Gracia was sentenced by Judge Brieant to five years in prison with all but four months of that time suspended, and with a four-year probationary period. Gracia's individual complaint is with the special condition of probation imposed by Judge Brieant which requires that Gracia "is not to consort with any persons designated by name by his probation officer as being affiliated with or suspected of being affiliated with either terrorist activities or with those persons who are engaged in terrorist activities in the United States." Gracia argues that this condition bears no reasonable relationship to the treatment of the defendant or the protection of the public; that it violates his first amendment rights; that it is unduly harsh; and that it improperly delegates authority to the probation officer to make judgments about terrorist activity and suspected terrorists.


A district court's imposition of conditions on probation is reviewable only for abuse of discretion, Fiore v. United States, 696 F.2d 205, 207 (2d Cir.1982), and exercise of that discretion is proper as long as the probation conditions bear "a reasonable relationship to the treatment of the accused and the protection of the public." United States v. Pastore, 537 F.2d 675, 681 (2d Cir.1976). "The power to impose conditions is a broad one", and it "permits insulating the individual from the conditions that led him into trouble." United States v. Moore, 486 F.2d 1139, 1174 (D.C.Cir.) (en banc) (Leventhal, J., concurring), cert. denied, 414 U.S. 980, 94 S.Ct. 298, 38 L.Ed.2d 224 (1973). Applying these standards, we find that there is no reason at this time to change or reject the special condition set by Judge Brieant.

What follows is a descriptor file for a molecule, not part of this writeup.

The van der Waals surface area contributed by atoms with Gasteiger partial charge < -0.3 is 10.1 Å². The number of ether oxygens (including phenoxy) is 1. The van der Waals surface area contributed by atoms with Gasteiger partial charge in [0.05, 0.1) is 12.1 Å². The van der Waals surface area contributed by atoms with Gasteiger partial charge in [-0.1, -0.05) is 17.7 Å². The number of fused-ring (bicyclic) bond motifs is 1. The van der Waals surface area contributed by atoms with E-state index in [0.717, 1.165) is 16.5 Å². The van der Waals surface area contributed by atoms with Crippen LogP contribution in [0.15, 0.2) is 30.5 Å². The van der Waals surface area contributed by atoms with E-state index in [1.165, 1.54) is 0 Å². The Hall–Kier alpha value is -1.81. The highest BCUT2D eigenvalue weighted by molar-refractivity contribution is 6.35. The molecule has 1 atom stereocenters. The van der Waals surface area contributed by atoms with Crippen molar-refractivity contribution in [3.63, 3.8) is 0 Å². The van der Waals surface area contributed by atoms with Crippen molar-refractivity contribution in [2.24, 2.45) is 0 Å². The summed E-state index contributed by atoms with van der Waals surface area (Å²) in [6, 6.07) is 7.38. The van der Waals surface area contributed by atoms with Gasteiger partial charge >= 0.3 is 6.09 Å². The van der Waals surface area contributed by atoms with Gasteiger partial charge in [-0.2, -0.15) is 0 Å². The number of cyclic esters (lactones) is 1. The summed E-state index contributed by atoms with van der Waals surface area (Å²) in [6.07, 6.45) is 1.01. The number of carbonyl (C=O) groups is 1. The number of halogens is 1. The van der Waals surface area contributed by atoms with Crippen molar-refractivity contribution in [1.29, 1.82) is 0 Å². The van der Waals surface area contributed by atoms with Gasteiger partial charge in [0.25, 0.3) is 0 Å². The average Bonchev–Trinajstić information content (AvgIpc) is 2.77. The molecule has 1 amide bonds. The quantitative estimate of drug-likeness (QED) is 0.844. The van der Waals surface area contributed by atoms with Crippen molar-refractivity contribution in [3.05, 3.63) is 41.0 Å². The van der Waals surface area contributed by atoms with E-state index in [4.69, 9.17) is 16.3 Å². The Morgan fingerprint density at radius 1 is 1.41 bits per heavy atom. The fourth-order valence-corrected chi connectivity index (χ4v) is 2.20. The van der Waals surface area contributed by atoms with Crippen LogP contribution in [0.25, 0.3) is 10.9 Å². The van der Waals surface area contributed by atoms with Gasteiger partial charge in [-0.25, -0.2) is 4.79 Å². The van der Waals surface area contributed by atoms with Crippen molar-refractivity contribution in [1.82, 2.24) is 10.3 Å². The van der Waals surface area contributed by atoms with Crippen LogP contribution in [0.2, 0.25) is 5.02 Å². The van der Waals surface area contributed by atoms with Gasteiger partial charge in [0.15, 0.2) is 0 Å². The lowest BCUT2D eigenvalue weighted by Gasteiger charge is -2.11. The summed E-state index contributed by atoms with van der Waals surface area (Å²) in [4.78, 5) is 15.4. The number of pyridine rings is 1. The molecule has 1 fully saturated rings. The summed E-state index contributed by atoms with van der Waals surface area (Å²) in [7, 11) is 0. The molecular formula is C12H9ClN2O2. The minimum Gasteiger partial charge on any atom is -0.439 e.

It is not unreasonable to think that keeping Gracia separate from known or suspected terrorists and from people affiliated with known or suspected terrorists would advance the sentencing goals both of rehabilitation and of protecting the public. Isolating Gracia from these people does restrict his freedom of association, but "a probationer's freedom of association may be restricted in pursuit of legitimate probation objectives". United States v. Albanese, 554 F.2d 543, 547 (2d Cir.1977). Here the objectives are legitimate, and the condition is not unduly harsh.


The question of improper delegation of authority to the probation officer also creates no problem. In this case there is nothing wrong with giving the probation officer the initial power to specify those people with whom Gracia should not have contact, since any claim of abuse of this delegated authority can be reviewed by Judge Brieant under 18 U.S.C. Sec. 3651, which empowers the court to revoke or modify any condition of probation at any time during the probationary period. United States v. Manfredonia, 341 F.Supp. 790, 791 n. 1 (S.D.N.Y.), aff'd, 459 F.2d 1392, cert. denied, 409 U.S. 851, 93 S.Ct. 61, 34 L.Ed.2d 93 (1972). In a post-argument letter dated January 14, 1985, Gracia's attorney informed us that the probation officer had, in fact, given Gracia a list of forbidden contacts, and that Gracia objects to the constraints it imposes on his freedom of association. Any claim that one or more of the named people on this list does not fall within the restriction of the special condition should first be brought before Judge Brieant, who may then determine whether the probation officer has abused his authority. It would not be appropriate for us to rule on the reasonableness of this list in the first instance.